Asian Tragedies in the Americas: Chinese, Japanese, and Korean Stories explores the stories of nineteenth-century East Asian migrants throughout the Americas, tracing the asymmetrical international conditions which shaped migrants’ experiences. Won K.Yoon examines such phenomena as Chinese paper (fraudulent) wives and daughters, Korean picture marriages, and Japanese war brides, analyzing the impact of racism and colonialism on East Asian groups and family experiences in the West.
Won K. Yoon is retired and was long-time professor of sociology at La Sierra University and Loma Linda University.
Chapter 1: Western Encounters and Encroachments in East Asia
Chapter 2: A Floating Hell in Devil’s Throat
Chapter 3: The Coolie Mart and Bitter Sugar in Cuba
Chapter 4: A One-way Passage to a Peruvian Hell
Chapter 5: Paper Children: The Enticement of Gold Mountain
Chapter 6: Koreans in Thorny Henequen Fields in Yucatan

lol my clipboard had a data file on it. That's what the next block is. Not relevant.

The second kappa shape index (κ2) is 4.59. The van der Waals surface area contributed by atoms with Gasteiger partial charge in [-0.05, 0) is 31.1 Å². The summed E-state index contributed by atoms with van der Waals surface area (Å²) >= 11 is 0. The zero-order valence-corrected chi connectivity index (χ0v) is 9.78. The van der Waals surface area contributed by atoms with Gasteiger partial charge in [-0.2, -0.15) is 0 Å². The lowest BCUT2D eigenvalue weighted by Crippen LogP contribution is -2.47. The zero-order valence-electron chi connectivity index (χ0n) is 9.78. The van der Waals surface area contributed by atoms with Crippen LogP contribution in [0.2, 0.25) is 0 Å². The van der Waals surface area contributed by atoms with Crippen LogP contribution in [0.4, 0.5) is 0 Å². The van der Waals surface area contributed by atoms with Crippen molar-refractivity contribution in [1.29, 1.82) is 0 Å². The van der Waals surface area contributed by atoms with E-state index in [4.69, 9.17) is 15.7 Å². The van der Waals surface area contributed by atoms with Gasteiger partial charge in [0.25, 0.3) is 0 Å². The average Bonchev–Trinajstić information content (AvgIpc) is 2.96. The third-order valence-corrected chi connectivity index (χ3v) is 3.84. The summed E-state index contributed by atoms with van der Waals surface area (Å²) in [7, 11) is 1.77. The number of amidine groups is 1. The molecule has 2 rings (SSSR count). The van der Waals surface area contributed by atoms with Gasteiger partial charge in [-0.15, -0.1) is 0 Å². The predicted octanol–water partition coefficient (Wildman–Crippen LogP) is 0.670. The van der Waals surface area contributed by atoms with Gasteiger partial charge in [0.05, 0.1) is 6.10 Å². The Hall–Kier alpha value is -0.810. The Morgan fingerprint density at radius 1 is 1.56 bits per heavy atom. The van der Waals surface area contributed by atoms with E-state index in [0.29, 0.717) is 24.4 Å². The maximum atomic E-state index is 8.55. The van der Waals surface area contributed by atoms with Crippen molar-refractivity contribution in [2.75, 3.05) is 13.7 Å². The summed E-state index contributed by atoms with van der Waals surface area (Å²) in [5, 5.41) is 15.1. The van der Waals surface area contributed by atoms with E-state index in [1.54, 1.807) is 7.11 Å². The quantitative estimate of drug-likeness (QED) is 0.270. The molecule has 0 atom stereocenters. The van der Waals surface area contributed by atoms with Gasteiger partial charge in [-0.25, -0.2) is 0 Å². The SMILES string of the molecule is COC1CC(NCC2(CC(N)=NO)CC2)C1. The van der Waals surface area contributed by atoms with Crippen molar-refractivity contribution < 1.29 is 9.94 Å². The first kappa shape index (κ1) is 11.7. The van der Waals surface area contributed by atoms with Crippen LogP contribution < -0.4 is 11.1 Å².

Chapter 7: A Korean Picture Marriage: The Lure of Hawaii
Chapter 8: Peruvian Japanese in U.S. Relocation Camps
Chapter 9: An Empire Never Defeated: The Japanese in Brazil
Chapter 10: Japanese War Brides Following G.I. Husbands
"Yoon provides a comparative analysis of Asian diaspora in the Americas and how this community's experiences intersect with capitalism, slavery, and racial discrimination. From Chinese coolies in Cuba and Peru, to Korean slaves in Yucatan, Mexico, to picture brides in Hawaii, and to Japanese experiences in the Americas, Yoon provides an insightful synthesis of the ‘Asian tragedy’ from global and local contexts."